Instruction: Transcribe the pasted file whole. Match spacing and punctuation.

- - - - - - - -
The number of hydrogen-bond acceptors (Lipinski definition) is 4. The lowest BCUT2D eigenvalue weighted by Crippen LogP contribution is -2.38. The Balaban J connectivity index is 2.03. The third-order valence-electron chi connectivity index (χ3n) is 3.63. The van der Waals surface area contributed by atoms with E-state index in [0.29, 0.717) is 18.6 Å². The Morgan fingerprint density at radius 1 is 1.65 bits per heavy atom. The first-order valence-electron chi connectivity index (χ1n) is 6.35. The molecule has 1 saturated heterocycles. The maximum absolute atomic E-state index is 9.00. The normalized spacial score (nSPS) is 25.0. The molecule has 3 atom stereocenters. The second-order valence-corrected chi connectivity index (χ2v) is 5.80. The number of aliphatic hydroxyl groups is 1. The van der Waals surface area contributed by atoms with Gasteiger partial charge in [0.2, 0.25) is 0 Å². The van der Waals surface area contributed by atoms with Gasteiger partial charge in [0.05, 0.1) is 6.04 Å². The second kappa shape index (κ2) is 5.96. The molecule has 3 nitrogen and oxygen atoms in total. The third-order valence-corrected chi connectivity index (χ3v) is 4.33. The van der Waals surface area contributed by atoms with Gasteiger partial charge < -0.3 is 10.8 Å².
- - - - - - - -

The number of hydrogen-bond acceptors (Lipinski definition) is 4. The lowest BCUT2D eigenvalue weighted by Crippen LogP contribution is -2.38. The Balaban J connectivity index is 2.03. The third-order valence-electron chi connectivity index (χ3n) is 3.63. The van der Waals surface area contributed by atoms with E-state index in [0.29, 0.717) is 18.6 Å². The Morgan fingerprint density at radius 1 is 1.65 bits per heavy atom. The first-order valence-electron chi connectivity index (χ1n) is 6.35. The molecule has 1 saturated heterocycles. The maximum absolute atomic E-state index is 9.00. The normalized spacial score (nSPS) is 25.0. The molecule has 3 atom stereocenters. The second-order valence-corrected chi connectivity index (χ2v) is 5.80. The number of aliphatic hydroxyl groups is 1. The van der Waals surface area contributed by atoms with Gasteiger partial charge in [0.2, 0.25) is 0 Å². The van der Waals surface area contributed by atoms with Gasteiger partial charge in [0.05, 0.1) is 6.04 Å². The second kappa shape index (κ2) is 5.96. The molecule has 3 nitrogen and oxygen atoms in total. The third-order valence-corrected chi connectivity index (χ3v) is 4.33. The van der Waals surface area contributed by atoms with Gasteiger partial charge < -0.3 is 10.8 Å².